On 14 August 2019 the Supreme Court of Cassation (Decision 21402) reversed a Milan Court of Appeal ruling on patent limitation. The Supreme Court of Cassation found that although the Milan Court of Appeal had held the patent at issue to be valid, it had not granted the patentee's claims for infringement because the patent had been subject to a limitation procedure and the acts of infringement had been carried out before the application for limitation had been filed. As a result, the Supreme Court of Cassation granted the appeal and ruled as follows:

Where a European patent granted for Italy is subject to a limitation procedure before the European Patent Office, the protection shall be deemed to be defined by the content of the limitation with retrospective effect, irrespective of the invalidity that affected the original claims later amended through said procedure.

The case was referred to a different composition of the same Milan Court of Appeal (ie, with different judges to those who had issued the reversed decision) to decide the infringement claims and in particular to rule on the alleged damages and disgorgement of the infringer's profits.

It was hitherto uncertain under Italian case law whether the effects of limitation could be retrospective from the date on which a patent became effective in Italy or whether such effects should take place only from when the application for limitation was filed. The first solution, now shared by the Supreme Court of Cassation, was handed down by the Court of Milan's Company and IP Specialised Division (Ruling 9889) issued on 5 October 2018 (for further details please see "Court of Milan clarifies retrospective effects of patent limitation during civil proceedings"), in which limitation was asked for during the course of legal proceedings concerning an Italian patent. However, the same court and the court of appeal have also issued opposite rulings (with the Supreme Court of Cassation reversing the latter).


The Supreme Court of Cassation's decision to overturn the Milan Court of Appeal's ruling drew on the following rules:

  • Article 69(2) of the European Patent Convention (which was applicable because the patent at issue was the Italian part of a European patent), according to which:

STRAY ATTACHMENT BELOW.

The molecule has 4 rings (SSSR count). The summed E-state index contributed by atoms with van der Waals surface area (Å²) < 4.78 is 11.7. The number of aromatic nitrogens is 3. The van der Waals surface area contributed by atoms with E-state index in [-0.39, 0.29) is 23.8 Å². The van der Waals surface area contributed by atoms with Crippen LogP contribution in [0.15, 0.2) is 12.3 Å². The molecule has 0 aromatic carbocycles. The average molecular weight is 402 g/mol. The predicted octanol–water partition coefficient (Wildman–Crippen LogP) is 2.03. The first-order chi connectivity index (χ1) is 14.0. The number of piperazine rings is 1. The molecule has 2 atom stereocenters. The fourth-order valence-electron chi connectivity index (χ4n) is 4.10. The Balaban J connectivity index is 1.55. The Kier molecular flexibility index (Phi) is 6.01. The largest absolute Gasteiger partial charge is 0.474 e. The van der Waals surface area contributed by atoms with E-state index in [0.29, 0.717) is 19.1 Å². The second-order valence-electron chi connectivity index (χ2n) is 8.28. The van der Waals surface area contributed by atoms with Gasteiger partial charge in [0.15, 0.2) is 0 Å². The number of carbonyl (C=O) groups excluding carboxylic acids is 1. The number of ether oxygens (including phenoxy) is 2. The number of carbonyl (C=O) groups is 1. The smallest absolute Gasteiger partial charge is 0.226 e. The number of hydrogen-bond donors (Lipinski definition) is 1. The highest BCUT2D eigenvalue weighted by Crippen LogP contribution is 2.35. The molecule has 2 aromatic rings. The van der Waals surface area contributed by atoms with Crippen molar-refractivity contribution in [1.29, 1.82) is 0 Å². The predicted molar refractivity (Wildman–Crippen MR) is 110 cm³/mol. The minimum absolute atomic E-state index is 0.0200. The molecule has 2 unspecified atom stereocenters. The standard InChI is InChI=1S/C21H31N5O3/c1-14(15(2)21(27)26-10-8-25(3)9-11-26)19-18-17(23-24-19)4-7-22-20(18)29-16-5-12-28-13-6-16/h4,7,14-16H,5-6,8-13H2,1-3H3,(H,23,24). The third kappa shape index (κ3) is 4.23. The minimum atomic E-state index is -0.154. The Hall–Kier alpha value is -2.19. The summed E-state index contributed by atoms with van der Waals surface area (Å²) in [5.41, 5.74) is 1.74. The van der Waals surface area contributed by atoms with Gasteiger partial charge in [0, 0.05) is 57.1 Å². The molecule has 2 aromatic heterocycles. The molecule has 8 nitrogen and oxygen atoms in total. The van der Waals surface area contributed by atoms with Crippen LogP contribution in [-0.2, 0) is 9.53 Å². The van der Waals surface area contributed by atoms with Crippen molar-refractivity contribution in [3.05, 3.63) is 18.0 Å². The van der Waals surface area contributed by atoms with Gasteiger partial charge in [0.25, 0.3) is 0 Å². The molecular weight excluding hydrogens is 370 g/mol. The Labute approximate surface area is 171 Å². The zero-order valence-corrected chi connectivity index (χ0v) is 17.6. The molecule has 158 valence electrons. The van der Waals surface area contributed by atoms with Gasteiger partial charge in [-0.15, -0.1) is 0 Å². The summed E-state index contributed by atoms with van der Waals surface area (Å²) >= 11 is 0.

the European patent as granted or as amended in opposition, limitation or revocation proceedings shall determine retroactively the protection conferred by the application, in so far as such protection is not thereby extended.

  • Article 56 of the Italian Code of Industrial Property, which provides that:

if the patent is subject to opposition or limitation proceedings, the scope of protection established by the grant or by the decision to maintain it in a modified form or by the decision to limit it shall be confirmed from the date on which the mention of the decision concerning the opposition or limitation is made public.

Indeed, the term 'confirmed' makes it clear that the protection deemed valid following the limitation had existed from the outset.

  • Article 105c(3) of the European Patent Convention, which provides that:

the decision to limit or revoke the European patent shall apply to the European patent in all the Contracting States in respect of which it has been granted. It shall take effect on the date on which the mention of the decision is published in the European Patent Bulletin.

The same reasoning applies – as the Supreme Court of Cassation made clear in the grounds for its ruling – considering that the pronoun 'it' at the beginning of the last sentence refers unequivocally to the noun 'decision' in the previous sentence. This clarifies that only the European Patent Office's (EPO's) decision takes effect from the publication of a decision, whereas the subject matter of a decision (ie, the limitation) and, therefore, the text of the claim as amended in the limitation procedure under Article 105b of the European Patent Convention, produces its effects from the beginning of a patent's life, which is logical, because it is a limitation (ie, a measure that reduces rather than extends the scope of a patent's protection).

In view of these rules, it is therefore unquestionable that the Milan Court of Appeal's ruling (which the Supreme Court of Cassation reversed) had not been decided in accordance with the law, as the court of appeal had held that, until the date of acceptance of the EPO's proposed limitation, the patent in question was null and void in its entirety, even for the scope of protection confirmed by the limitation itself.


The Supreme Court of Cassation ruled in relation to a European patent which had been limited in administrative proceedings under the centralised procedure provided for in Article 105b of the European Patent Convention and therefore the rules referred to in the decision commented on above are European Patent Convention rules. However, the substantive arguments put forward as to the grounds for the decision also apply to the limitation provided for at the national level by the Industrial Property Code, which provides for:

  • an administrative limitation procedure (Article 79(1) and (2), with an application to be filed with the Italian Patent and Trademark Office); and
  • a judicial procedure in proceedings where the validity of a patent is challenged (Article 79(3), which specifies that the application can be filed at any stage and level of the trial, therefore also during proceedings before the Supreme Court of Cassation).

For further information on this topic please contact Cesare Galli at IP Law Galli by telephone (+39 02 5412 3094) or email ([email protected]). The IP Law Galli website can be accessed at www.iplawgalli.it.